It is now 75 years since the aviation regulatory framework was established, and with the evolution of the industry many believe it is time for a serious global review of its relevance today. The “business of freedom” underpins 10% of global GDP and it is too important to be constrained by economic regulation that was designed to meet entirely different conditions.
Last year, at the inaugural CAPA Qatar Aviation Aeropolitical and Regulatory Summit, it was claimed that “aviation remains trapped in a web of protectionism”. National University of Singapore professor of aviation law Alan Tan noted “most states are enamoured by the outdated, archaic idea that flagship carriers are spreading the brand of the nation”.
European Commission director general mobility and transport Henrik Hololei noted that aviation is not punching above its weight when it comes to government importance. “It is not necessarily seen on a political agenda to the level its statistics suggest,” he explained.
The current alliance system was described as “old fashioned” by Qatar Airways Group CEO Akbar Al Baker, who claimed they simply allow airlines to “burn miles on each other and use their lounges”. Meanwhile, Arab Air Carriers Association secretary general Abdul Wahab Teffaha stated “fair competition is like beauty, it is in the eyes of the beholder”.
The event has returned for a second edition, where CAPA – Centre for Aviation once again addresses the latest developments in aviation regulation, both within the Gulf Cooperation Council countries and globally.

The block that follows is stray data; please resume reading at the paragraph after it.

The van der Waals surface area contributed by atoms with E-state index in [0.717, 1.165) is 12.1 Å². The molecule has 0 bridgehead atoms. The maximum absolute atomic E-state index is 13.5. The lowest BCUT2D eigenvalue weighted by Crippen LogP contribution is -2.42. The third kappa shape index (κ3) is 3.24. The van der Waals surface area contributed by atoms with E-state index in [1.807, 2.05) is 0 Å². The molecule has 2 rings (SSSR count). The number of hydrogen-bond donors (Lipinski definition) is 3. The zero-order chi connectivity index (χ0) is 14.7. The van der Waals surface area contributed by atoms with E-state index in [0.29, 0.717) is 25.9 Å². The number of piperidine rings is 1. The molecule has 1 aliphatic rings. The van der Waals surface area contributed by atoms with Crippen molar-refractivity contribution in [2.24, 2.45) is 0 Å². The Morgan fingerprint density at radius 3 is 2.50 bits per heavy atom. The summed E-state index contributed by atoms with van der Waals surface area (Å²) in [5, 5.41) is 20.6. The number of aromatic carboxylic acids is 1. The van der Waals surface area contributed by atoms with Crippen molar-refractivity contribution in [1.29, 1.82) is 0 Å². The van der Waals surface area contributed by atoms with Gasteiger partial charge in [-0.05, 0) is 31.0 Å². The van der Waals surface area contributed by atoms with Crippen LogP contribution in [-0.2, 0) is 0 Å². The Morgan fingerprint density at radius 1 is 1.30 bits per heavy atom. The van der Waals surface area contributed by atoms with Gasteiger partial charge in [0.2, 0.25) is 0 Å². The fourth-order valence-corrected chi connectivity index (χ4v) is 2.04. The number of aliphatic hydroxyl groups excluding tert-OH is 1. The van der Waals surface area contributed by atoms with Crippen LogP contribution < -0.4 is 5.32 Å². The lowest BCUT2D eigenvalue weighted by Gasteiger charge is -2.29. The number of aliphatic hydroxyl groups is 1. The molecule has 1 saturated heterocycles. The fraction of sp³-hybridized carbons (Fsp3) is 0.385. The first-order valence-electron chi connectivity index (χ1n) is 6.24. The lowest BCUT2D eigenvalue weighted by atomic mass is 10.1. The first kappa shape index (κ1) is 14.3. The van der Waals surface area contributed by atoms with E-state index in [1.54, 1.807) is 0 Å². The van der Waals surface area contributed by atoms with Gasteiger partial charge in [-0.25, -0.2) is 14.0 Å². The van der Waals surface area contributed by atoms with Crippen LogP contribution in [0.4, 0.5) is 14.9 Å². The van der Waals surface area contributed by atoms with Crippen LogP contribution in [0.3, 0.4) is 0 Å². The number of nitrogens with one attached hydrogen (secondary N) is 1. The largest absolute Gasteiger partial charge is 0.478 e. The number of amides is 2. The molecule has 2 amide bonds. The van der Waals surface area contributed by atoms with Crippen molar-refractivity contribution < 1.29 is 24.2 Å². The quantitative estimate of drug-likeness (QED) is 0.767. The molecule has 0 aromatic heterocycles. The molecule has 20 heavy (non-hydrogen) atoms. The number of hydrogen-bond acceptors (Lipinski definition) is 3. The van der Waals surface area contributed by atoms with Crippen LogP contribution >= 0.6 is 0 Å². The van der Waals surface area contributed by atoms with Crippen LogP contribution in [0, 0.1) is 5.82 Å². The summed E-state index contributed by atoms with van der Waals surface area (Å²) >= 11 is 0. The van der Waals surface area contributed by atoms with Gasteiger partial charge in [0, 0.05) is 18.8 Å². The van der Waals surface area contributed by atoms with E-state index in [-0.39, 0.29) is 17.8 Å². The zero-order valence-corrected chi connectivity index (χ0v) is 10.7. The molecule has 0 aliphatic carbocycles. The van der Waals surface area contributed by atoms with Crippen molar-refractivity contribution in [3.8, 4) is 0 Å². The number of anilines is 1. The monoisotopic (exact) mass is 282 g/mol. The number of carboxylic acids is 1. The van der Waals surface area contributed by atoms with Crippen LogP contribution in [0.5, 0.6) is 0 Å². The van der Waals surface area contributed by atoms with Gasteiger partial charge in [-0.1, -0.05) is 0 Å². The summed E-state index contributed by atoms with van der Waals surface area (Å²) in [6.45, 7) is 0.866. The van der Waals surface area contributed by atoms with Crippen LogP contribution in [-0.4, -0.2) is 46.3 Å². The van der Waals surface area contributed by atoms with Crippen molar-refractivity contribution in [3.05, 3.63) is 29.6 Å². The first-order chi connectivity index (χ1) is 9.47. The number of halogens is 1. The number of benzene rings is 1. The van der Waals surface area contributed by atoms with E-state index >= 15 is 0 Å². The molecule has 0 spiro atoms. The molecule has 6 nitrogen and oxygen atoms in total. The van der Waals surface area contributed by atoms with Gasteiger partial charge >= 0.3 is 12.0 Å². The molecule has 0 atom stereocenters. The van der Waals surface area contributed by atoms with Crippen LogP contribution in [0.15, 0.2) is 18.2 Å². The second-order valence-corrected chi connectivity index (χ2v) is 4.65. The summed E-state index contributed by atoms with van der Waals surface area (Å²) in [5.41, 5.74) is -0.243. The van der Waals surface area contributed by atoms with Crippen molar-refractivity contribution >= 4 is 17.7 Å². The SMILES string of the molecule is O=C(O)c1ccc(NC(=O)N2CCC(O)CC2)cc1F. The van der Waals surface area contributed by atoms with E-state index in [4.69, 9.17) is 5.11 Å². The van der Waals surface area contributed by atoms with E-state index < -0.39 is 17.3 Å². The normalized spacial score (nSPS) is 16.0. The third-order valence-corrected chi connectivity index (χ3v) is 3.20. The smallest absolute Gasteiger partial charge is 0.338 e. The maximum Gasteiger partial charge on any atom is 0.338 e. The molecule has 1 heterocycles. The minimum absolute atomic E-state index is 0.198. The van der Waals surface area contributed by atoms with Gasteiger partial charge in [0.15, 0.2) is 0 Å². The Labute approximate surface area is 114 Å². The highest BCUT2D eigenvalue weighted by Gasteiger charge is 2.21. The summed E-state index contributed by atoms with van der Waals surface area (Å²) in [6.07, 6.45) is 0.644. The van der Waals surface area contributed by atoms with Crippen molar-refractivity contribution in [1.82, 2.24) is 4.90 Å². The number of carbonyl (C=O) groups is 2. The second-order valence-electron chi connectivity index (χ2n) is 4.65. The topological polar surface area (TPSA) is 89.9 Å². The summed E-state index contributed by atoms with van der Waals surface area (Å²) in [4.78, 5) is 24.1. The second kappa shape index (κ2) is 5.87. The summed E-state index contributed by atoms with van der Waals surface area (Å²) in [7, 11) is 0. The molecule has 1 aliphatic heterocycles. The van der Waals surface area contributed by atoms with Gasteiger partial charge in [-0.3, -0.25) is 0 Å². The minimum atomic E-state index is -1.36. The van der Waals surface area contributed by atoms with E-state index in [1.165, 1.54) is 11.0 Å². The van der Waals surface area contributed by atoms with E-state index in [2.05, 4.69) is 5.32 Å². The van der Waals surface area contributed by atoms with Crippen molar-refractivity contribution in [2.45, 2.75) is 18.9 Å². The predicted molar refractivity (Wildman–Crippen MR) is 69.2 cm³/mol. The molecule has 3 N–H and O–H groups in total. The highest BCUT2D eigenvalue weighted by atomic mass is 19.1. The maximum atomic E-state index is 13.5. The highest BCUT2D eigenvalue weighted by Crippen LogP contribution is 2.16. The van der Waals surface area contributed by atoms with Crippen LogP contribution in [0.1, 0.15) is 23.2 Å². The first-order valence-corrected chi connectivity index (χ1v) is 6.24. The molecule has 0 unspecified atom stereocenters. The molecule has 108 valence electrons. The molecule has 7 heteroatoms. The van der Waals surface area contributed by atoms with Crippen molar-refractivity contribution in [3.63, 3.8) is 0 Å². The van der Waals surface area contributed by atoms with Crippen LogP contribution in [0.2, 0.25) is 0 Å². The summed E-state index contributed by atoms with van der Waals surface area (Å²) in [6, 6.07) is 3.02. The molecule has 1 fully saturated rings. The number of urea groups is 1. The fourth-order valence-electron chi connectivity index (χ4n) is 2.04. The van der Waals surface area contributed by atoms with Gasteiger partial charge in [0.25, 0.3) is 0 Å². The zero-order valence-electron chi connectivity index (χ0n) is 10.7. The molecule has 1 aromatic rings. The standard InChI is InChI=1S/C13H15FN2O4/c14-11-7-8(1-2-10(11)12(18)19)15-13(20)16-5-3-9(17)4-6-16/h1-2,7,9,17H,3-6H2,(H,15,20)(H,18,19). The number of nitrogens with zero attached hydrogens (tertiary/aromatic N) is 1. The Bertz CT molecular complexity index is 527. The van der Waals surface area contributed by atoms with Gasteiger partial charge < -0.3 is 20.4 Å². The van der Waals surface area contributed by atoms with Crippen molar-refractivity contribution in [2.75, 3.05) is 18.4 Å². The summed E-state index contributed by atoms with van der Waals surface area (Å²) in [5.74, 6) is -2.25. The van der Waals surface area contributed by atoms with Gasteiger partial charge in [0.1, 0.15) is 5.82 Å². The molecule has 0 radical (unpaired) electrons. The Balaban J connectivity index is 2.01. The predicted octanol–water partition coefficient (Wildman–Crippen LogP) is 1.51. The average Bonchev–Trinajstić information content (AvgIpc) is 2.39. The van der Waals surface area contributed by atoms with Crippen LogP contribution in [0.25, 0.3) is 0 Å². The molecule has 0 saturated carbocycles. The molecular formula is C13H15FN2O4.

Here’s some of the key insights from the opening morning’s sessions.
EXCLUSIVE: Qatar Airways negotiating to invest in RwandAir
After recently investing in new hub airport for Rwanda and Africa, Qatar Airways Group CEO, Akbar Al Baker reveals plans for the Gulf carrier to invest in the national carrier of the East African country. Speaking about the new hub airport, he says: “It will be a very efficient hub in a very stable country,” before adding: “We are going to take a stake in the national carrier. Africa has a huge growth potential.” The investment in RwandAir is for a minority stake in the carrier. “It is a 49% stake. We are negotiating,” adds Al Baker. “We are tough negotiators. We will take our time. When we are done you will know.”
‘Viruses are nasty things, but the industry has lots of experience with them’
The coronavirus outbreak continues to dominate headlines across the world as the number of confirmed infections and deaths continue to rise. International Air Transport Association (IATA) director general, Alexandre de Juniac calls for “more calm”. He adds: “It’s about appropriate measures – not over reacting or under reacting” to the crisis. As he acknowledges, “viruses are nasty things, but the industry has lots of experience with them,” but says we shouldn’t lose sight that WHO estimates between 290,000 – 650,000 die annual due to seasonal flu. “We have a global framework – IHR-built under the leadership of World Health Organization (WHO),” he explains. In terms of the suggestion that air transport may have been a factor in global virus spread, he says the aircraft cabin is “as safe as an operating theatre due to filtering systems”.